“The hills are alive, with the sound of music
With songs they have sung, for a thousand years”
The Sound of Music was conceived when Laibach were infamously invited to perform in North Korea in 2015. The band performed several songs from the 1965 film’s soundtrack at the concert in Pyongyang, chosen by Laibach as it’s a well-known and beloved film in the DPRK and often used by schoolchildren to learn English. Laibach are joined by Boris Benko (Silence) and Marina Mårtensson on vocals and the album gives the Laibach treatment to tracks such as ‘My Favorite Things’, ‘Edelweiss’, ‘Do-Re-Mi’ and ‘Maria’, here reworked as ‘Maria / Korea’ (“How do you solve a problem like Maria / Korea?”).
While the majority of the tracks on the album are from the film, the band also included ‘Arirang’, an interpretation of a traditional Korean folk song considered the unofficial national anthem of both North and South Korea (and released recently to mark the historic summit in Singapore between President Donald Trump and the leader of North Korea, Kim Jong-un), as well as their own workout of the Gayageum, a traditional Korean zither-like string instrument performed by students from the Kum Song Music School in Pyongyang and a recording of the band’s “welcome” speech to Korea from Mr. Ryu from the Democratic People’s Republic of Korea Committee for Cultural Relations.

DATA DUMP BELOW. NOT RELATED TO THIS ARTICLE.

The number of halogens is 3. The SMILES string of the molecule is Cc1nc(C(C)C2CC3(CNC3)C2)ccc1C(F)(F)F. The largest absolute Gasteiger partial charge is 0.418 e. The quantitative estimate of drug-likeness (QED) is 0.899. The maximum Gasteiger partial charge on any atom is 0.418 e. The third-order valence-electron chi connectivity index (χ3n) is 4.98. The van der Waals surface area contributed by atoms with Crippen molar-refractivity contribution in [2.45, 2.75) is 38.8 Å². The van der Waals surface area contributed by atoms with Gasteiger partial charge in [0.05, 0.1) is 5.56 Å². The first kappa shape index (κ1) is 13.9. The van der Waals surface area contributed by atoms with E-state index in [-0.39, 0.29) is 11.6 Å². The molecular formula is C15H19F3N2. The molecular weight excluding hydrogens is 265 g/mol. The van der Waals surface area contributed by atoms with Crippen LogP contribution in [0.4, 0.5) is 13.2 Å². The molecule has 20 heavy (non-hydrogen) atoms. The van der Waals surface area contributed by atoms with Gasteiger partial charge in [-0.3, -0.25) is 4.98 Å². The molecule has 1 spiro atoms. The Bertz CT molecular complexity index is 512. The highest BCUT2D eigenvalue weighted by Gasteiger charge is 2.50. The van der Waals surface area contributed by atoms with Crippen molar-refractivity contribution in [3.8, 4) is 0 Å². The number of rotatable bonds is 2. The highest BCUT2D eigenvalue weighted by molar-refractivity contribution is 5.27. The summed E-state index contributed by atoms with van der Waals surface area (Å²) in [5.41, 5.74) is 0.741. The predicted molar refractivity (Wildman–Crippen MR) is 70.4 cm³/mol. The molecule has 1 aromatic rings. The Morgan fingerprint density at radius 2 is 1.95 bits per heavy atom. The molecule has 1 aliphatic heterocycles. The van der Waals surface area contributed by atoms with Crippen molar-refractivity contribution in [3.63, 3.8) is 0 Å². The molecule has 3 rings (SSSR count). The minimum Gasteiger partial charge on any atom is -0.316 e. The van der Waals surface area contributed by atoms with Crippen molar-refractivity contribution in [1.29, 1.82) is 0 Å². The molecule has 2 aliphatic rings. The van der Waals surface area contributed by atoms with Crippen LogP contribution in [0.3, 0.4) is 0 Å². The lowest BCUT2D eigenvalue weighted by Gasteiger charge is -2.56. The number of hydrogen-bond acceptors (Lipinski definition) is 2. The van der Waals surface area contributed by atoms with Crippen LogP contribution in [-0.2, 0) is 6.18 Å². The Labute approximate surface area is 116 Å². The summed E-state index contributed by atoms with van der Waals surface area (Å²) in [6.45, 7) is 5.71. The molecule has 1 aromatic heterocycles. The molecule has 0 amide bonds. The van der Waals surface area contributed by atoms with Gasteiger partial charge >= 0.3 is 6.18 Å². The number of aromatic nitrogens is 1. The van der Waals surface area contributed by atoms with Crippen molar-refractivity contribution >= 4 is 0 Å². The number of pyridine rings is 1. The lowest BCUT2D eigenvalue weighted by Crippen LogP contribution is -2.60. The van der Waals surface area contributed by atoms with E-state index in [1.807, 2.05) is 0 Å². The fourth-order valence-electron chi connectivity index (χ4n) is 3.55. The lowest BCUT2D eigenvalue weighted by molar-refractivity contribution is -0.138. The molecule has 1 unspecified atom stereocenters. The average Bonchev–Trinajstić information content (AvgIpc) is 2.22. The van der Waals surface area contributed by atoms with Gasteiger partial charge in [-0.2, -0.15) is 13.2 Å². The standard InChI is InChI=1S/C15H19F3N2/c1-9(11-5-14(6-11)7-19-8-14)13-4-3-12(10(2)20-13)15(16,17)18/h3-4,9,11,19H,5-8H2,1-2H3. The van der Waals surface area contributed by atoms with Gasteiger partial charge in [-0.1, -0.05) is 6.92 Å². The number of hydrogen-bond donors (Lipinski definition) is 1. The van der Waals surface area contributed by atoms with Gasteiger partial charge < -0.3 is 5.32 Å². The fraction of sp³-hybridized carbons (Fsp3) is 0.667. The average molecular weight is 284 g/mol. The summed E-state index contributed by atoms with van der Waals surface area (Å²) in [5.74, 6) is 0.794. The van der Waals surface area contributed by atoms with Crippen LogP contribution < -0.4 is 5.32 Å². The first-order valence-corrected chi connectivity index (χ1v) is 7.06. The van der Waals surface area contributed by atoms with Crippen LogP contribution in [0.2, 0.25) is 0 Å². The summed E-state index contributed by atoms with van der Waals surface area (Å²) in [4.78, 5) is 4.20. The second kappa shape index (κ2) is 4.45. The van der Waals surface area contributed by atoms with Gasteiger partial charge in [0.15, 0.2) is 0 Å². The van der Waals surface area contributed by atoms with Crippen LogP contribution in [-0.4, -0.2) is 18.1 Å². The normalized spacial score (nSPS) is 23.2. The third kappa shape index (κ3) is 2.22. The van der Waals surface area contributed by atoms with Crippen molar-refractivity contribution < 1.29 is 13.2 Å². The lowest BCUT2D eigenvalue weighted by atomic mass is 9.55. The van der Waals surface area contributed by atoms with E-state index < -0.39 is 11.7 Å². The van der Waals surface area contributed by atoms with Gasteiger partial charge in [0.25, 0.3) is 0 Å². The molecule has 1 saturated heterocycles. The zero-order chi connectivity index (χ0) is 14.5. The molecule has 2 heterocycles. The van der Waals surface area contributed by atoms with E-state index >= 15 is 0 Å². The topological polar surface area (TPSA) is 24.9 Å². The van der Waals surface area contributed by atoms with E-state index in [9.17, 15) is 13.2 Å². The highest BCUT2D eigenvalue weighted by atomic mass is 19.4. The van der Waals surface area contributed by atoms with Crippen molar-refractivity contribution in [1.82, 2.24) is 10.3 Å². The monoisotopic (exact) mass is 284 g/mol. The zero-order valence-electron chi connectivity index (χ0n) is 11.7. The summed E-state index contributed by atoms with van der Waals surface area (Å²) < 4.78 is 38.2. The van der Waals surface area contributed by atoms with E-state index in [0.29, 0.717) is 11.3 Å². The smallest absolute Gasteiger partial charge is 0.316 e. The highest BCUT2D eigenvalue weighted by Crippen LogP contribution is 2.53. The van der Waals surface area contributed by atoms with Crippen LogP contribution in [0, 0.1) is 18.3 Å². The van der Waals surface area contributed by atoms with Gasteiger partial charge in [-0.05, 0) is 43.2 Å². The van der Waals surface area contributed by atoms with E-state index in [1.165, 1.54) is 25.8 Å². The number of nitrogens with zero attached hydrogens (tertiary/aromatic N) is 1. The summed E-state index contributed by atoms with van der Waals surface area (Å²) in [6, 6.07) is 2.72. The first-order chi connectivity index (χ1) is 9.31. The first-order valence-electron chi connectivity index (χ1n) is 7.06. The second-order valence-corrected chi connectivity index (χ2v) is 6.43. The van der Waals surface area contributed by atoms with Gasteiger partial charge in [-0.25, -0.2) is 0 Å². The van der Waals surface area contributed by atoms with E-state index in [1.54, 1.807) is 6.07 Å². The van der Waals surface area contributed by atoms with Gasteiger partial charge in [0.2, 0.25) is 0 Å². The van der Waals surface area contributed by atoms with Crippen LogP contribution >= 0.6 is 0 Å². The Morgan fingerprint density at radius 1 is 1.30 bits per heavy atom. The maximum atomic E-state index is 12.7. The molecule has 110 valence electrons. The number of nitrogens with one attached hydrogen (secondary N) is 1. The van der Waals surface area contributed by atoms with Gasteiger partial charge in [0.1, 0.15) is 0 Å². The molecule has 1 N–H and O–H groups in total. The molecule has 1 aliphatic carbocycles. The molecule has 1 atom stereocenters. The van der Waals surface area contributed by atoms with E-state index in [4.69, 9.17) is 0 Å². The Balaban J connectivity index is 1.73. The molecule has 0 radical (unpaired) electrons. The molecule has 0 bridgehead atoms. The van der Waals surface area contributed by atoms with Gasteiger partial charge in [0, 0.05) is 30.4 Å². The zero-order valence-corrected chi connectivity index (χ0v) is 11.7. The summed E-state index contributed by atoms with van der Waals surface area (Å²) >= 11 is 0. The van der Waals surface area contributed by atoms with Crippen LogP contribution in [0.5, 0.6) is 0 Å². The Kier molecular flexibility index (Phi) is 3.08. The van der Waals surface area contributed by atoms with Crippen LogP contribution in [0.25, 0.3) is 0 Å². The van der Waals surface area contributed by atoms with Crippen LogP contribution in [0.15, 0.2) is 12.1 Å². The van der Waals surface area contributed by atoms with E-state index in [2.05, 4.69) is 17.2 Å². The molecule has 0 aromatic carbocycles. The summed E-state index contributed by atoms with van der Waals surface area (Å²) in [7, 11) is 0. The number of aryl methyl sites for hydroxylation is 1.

Laibach’s groundbreaking performance in North Korea was documented by director, artist and cultural diplomat, Morten Traavik in the film Liberation Day (described by MOJO as “a humorous, disturbing, illuminating and sometimes moving immersion into an anomalous communist mirror-world …”) which is out now via ITunes following its screening for Storyville on BBC4.